30th.03.2021, Kampala. Uganda Tourism Board is set to conduct a grading and classification exercise for all Tourism Facilities in the Country in line with new East African Community (EAC) standards.

The exercise has kicked off with a two-day refresher course for the 12 EAC-certified hotel assessors at Protea Hotel, Entebbe. The refresher course is to improve their skills ahead of the sensitive exercise that starts in May 2021. Between now and then, UTB will embark on a massive stakeholder sensitization exercise.

Mrs Susan Muhwezi addreses guests

Addressing the assessors and media at Protea Hotel, Mrs. Susan Muhwezi, the UTB Board Vice-Chair and Chairperson of Uganda Hotels Owners Association (UHOA), commended UTB for working with the private sector members, such as UHOA in the grading and classification exercise, that she said, was very vital to the recovery of Uganda’s tourism sector.

“Most tourists especially foreigners value the stars of the hotel they are booking and they always look forward to experiencing the standards of the indicated star of a particular hotel,” she said, urging the assessors to be diligent in their work and to follow the set procedures and standards.

Mrs Muhwezi pledged her support during this exercise as both the UTB Board Vice-Chair and the Chairperson of the Uganda Hotels Owners Association.

The East African Community, standards criteria for classification of hotels, restaurants and other tourist facilities were gazetted in 2009 to encourage and maintain quality standards in products and services being delivered to tourists in East Africa.The standards were institutionalized under the Tourism Regulations 2008.

The standards include:

  • Classification Criteria for Lodges 
  • Classification criteria for Motels 
  • Classification Criteria for Guesthouses
  • Classification Criteria for Tented Camps 
  • Classification Criteria for Town hotels  
  • Classification Criteria for Vacation Hotels
  • Classification Criteria for Villas, Cottages and serviced apartments

Since the release of the criteria, Uganda has been able to classify 121 accommodation facilities. The exercise was last conducted in 2017.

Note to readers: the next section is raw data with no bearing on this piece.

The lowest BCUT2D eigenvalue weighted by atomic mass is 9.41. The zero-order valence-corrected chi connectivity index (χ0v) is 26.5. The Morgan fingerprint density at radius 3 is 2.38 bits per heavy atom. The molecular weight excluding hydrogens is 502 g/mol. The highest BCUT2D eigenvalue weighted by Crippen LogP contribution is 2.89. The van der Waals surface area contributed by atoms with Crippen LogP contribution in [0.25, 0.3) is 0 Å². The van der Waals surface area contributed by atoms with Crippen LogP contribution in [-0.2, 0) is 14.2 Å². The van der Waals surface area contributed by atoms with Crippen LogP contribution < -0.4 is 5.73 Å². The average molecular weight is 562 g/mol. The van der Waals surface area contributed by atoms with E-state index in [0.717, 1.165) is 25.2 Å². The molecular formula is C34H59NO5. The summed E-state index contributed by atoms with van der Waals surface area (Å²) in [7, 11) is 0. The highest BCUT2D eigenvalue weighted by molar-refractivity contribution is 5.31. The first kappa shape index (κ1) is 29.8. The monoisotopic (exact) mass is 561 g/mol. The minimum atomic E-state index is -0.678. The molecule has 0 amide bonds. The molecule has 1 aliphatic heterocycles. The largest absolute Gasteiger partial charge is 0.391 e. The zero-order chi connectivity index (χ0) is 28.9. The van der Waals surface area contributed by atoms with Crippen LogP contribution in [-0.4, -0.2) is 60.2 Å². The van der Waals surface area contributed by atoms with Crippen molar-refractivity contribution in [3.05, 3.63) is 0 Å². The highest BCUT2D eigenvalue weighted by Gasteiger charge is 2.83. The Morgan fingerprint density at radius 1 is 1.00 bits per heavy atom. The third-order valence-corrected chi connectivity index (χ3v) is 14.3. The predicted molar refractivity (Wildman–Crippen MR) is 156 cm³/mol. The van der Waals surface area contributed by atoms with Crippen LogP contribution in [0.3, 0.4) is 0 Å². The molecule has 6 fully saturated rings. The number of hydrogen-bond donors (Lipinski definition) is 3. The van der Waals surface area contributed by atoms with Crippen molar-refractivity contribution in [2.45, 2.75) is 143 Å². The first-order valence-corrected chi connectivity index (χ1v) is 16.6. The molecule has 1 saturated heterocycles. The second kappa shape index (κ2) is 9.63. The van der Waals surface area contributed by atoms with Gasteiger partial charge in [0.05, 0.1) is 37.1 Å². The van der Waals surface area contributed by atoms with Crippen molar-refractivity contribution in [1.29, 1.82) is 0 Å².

According to Ms. Lilly Ajarova, the Uganda Tourism Board (UTB) Chief Executive Officer, due to the Covid-19 pandemic and the resultant lockdown measures, the next round of assessment which was scheduled to commence from the end of FY 2019/20 was postponed to FY2020/21. 

“The star-rating we give during the grading and classification has a life span of 2 years meaning that all facilities that were graded can no longer identify themselves with the star rating they were awarded with because it expired, and this means that currently Uganda does not have any graded facilities.Due to Covid-19, a number of facilities’ standards have gone down, so this exercise is important for safeguarding the standards in the sector and the competitiveness of Destination Uganda,” she said. 

“UTB’S decision to conduct classification envisions transforming the tourism sector into “one of the top long-haul tourist destinations that offer a high-value, diverse and distinct visitor experience,” she added.


Created by the Tourism Act (2008), Uganda Tourism Board (UTB) is the official Government of Uganda’s destination marketing organization for Destination Uganda, the Pearl of Africa. UTB exists to sustainably promote Uganda as the most preferred and competitive destination for tourists and tourism investments in Africa. By working with stakeholders in the tourism sector to market Destination Uganda while encouraging investment, education, training and research as well as developing and monitoring standards in the tourism sector, UTB has since its inception, 13 years ago, grown the number of tourist arrivals by 78% from 844,000 in 2008/09 to 1,500,000 in 2018/19. This is slightly above global growth rates of 63% in the same period. As a result, sector foreign exchange earnings have nearly tripled, growing by more than 171%, from US$590 million to US$1.6 billion in the same period. Today the tourism industry directly and indirectly creates 667,600 jobs, 77% of whom are youth aged18-30 years and accounts for 7.7% of GDP.

By 2024/25 and barring for the effects of Covid-19, UTB plans to grow international tourist arrivals from the key source markets i.e., U.S., Europe and China from 210,000 to 500,000 tourists- a core element in increasing Uganda’s annual tourism revenues from US$1.6 billion to US$3.0 billion! This will increase the contribution of tourism to total employment from 6.3% to 10% which is equivalent to 433,000 new jobs or an increase from the current 667,600 jobs to 1,100,000 jobs.  This will increase the total contribution of tourism to GDP from 7.7% to 9%.

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